3. Glue the Laminate in Place

Open the can of cement with the screwdriver we reminded you to bring along. Now, even though you have set out the laminate on newspaper and/or scrap wood, try to keep the cement off your nice furniture and other surfaces. If you do slip and spill, it can be removed with the help of acetone if you’re quick to react.

4. Coat the Surfaces

Before you begin to apply the cement, make sure you clear your laminate and plywood surfaces of any dust and other debris. If the surfaces are not clean, your project will not lay flat, and won’t adhere as well.

According to the instruction on the container, apply the cement to the laminate which you’ve taped down. This helps to ensure it doesn’t slip or fall. Coat the bottom of your laminate and the top of your substrate or plywood with a single coat of cement.

We like using long strokes with a roller to ensure the glue is applied evenly. Make sure you coat the edges as well. If you have multiple pieces of plywood and laminate, doing these in a batch can help save time, as the cement usually takes a long time to dry.

In addition, plywood is often rather absorbent, so it is usually best to put on more than one coat of cement. Allow each coat to dry. Contact cement tends to work best when it is dry rather than wet. Don’t worry about being in a hurry for this part.

Once your cement surfaces are dull, tacky, and not wet or shiny, they are ready to be put into place.

5. Attach the Laminate to the Wood

Now it is time, at last, to attach the laminate to the plywood or other substrate. Remember you have 1/4” margins around the edges, so leave it hanging off the edges. Simply place the laminate where it needs to be. For larger pieces, you can place unglued intermediary pieces on large flat surfaces.

Once you have placed your laminate, pressure roll the entire surface to ensure a good, solid seal. Be careful around the edges. You don’t want any chips, and laminate, as we mentioned, can be rather brittle. Use good pressure and work evenly and completely over the entire surface to ensure a good seal and contact.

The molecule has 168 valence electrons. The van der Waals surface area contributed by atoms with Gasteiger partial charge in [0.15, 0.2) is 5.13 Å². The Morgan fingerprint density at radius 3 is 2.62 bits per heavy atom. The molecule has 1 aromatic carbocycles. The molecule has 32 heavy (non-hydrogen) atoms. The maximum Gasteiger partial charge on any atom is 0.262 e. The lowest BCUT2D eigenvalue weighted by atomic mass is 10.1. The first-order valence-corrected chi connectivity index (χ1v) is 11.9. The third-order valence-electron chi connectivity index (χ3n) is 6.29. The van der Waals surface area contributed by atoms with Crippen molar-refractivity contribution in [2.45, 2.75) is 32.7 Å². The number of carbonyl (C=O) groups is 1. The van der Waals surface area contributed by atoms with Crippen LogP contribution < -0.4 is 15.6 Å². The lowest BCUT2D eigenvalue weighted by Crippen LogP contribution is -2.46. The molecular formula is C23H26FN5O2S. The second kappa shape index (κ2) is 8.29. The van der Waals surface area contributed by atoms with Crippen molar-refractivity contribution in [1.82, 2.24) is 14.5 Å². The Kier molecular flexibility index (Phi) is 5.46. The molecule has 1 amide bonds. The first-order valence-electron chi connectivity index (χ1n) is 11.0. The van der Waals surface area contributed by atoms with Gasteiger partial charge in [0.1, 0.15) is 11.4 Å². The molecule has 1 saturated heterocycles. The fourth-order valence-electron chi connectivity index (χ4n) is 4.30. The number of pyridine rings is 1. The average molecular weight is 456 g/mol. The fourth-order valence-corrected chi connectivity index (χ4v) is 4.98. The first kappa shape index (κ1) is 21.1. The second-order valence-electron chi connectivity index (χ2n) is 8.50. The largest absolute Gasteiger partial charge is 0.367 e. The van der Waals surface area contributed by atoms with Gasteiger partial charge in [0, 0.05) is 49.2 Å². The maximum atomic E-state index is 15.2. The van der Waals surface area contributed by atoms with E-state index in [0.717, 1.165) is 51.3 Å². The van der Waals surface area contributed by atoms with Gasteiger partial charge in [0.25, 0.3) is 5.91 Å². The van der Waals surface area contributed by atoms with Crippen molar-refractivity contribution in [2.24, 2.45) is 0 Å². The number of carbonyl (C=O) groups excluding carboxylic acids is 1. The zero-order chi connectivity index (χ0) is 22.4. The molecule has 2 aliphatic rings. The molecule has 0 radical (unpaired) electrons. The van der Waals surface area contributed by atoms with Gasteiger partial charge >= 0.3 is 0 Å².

Attaching laminate to wood pieces

6. Route the Edges

Once the laminate is in place, it is time to eliminate those 1/4” margins we built in to ensure we wouldn’t accidentally laminate our wood off-center. When you use your router, be sure to use your eye and ear protection. Be careful around the edges.

Keep a constant distance from the edge of your substrate and don’t try to “dig in.” This will ensure your edges are razor-straight and perfectly flush. Use two hands to have even pressure and maximum control.


And there you have a finished laminated wood project. If you transport your laminated wood from a workshop to your home, remember the laminate is still quite easy to chip. Be careful in transport. 

We hope this guide has been helpful in teaching you how to laminate wood. Check back often for more step by step guides!

An expert at home repair, remodel, and DIY projects for nearly 40 years. His first experience came in completely restoring an antique home. Completely redone from the inside out, and restored to its original form, the home is a featured design by renowned Southern California Architect Cliff May, considered to be the father of the California Ranch Home. Now Dennis spends his time on fine woodworking projects and tool comparisons.